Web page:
UnNews:Mountain off critical list, should survive

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31 January 2011

The mountain proved more than an a surly windmill for the Glaswegian.

GLASGOW, Scotland -- Adam Potter, an experienced Glaswegian mountaineer recalled how, while climbing Sgurr Choinnich Mor near Ben Nevis he had "lost his rag" with the mountain and assaulted it, causing serious harm. "The conditions were slippy, and I kept losing my footing," he said. "After a couple of hours of this, and not helped by the fact that I had run out of whisky, I began to get angry with the mountain, as one does." Potter then described how he took a flying leap at the mountain and delivered a "Glasgow kiss" to its side. "Doing this hurt a bit," he added, especially as the leap was of the order of 1000ft. "But, it hurt the mountain a lot more than it hurt me."

Paramedics from Lossiemouth were rushed to the scene by helicopter in time to see Potter walking away, unharmed except for a few scratches to his head. Unfortunately, they could do nothing to help the stricken mountain, in which a large crack was visibly widening. As a spokesperson pointed out, "We carry all kinds of emergency supplies, but concrete isn't among them." He added that, "Potter took a great risk in doing this, had he landed on any part of his body other than its hardest and most durable bone, he might have suffered injury himself."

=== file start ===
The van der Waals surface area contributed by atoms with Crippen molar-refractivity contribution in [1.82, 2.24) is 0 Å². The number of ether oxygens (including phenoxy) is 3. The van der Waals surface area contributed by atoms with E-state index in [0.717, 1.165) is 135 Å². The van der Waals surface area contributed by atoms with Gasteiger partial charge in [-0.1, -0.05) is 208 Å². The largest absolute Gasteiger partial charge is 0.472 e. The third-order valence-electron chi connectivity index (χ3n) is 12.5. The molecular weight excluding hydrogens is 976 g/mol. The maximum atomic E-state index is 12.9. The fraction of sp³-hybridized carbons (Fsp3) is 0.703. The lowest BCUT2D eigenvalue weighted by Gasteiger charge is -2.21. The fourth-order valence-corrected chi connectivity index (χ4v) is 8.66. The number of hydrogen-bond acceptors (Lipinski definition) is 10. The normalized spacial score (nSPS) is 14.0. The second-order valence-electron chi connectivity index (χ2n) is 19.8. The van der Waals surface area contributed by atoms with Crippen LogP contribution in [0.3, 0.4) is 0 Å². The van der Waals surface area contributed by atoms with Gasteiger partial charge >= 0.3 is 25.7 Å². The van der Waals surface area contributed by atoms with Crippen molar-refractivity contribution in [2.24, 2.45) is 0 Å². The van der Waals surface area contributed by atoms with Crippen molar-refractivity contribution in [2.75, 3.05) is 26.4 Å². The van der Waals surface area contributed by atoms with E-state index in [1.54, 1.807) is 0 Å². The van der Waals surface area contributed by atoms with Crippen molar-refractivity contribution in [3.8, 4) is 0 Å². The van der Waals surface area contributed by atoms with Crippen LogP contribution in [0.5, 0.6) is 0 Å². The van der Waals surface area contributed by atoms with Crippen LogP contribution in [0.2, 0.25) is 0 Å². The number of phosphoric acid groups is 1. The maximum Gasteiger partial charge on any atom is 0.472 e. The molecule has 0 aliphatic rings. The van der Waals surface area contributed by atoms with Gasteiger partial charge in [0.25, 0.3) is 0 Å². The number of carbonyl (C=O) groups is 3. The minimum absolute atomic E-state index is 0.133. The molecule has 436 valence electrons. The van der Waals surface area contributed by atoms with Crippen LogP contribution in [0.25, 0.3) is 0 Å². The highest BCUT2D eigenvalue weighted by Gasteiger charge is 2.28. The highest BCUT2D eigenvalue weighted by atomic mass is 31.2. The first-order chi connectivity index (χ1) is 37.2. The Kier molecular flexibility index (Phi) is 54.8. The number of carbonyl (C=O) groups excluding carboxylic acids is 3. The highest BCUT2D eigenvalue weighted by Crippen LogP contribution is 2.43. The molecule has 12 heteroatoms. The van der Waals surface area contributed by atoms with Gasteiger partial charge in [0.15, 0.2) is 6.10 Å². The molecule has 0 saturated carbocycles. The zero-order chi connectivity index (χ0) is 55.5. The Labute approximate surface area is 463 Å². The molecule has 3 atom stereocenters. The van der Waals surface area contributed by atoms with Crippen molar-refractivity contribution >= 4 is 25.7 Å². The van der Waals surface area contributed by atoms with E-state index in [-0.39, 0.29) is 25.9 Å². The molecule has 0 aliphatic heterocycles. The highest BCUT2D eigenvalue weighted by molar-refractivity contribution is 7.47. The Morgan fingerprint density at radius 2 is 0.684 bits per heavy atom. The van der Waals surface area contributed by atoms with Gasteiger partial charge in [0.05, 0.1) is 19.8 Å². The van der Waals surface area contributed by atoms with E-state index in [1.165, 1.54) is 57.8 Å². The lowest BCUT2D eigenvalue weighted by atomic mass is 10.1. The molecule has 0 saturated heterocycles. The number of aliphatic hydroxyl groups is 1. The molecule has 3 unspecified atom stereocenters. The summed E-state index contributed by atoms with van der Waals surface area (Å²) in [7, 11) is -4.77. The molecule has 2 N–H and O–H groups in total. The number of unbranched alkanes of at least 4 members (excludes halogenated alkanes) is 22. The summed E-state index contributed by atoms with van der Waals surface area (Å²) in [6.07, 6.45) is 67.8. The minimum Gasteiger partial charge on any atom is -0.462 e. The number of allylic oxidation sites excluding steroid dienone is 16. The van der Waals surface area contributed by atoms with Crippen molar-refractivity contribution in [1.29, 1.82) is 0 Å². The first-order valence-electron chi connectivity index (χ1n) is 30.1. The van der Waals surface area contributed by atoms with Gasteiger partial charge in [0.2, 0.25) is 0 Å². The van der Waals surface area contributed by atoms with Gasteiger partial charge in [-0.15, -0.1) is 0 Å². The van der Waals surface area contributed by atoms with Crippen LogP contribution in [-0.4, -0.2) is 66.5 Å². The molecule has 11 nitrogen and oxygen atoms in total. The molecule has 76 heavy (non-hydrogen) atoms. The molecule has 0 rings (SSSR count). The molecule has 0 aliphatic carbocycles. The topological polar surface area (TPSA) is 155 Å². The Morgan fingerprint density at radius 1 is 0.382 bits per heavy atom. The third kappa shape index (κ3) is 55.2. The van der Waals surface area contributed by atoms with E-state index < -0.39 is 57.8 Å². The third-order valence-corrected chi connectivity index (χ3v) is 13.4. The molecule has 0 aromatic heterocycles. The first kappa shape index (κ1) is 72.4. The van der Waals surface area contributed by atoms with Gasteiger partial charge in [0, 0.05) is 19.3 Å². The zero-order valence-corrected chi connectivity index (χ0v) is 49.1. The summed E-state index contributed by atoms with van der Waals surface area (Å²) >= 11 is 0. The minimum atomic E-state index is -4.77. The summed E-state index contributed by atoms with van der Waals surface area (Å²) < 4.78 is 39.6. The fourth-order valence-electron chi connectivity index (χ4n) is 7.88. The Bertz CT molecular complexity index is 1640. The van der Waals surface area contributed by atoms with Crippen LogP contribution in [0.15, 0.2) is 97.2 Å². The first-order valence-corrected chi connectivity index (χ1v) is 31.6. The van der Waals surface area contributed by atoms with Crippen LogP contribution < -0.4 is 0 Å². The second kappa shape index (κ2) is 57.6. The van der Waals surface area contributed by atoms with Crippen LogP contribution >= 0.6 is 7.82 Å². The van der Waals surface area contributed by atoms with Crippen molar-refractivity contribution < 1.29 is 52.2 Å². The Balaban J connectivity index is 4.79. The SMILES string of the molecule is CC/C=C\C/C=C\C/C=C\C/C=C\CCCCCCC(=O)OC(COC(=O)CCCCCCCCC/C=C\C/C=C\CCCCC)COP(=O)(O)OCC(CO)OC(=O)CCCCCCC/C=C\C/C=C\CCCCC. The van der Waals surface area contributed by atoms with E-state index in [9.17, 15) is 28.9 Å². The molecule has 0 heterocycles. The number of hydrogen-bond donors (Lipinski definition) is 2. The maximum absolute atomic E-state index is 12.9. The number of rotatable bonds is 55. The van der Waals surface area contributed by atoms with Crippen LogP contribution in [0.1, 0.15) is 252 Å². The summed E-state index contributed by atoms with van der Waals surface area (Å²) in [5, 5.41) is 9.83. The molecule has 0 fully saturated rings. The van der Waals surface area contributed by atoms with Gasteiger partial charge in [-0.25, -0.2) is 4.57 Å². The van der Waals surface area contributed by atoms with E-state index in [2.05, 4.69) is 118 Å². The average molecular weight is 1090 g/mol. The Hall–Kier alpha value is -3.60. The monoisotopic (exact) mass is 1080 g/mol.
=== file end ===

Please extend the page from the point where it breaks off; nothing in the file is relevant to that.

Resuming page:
Due to fears that the mountain might collapse, rescue teams cordoned off the surrounding area until builders could be called to the scene to inject readymix into the still-widening fissure.

Potter has expressed an interest in tackling Everest. However, Tibetan officials have replied, "We must voice our concerns that a repeat of this incident might leave our most sacred national monument in a somewhat damaged condition." Potter reassures them that a repeat is unlikely since, "My actions on Sgurr Choinnich Mor were a consequence of the physiological effects of alcohol starvation at altitude. On future expeditions I shall be taking steps to ensure that we have an adequate, bottled supply."

Latest reports are that the situation is under control, and that the collapse of the mountain is "no longer likely."


Staff "Miracle 1000ft-fall survivor aims to conquer Everest" Glasgow Herald, January 31, 2011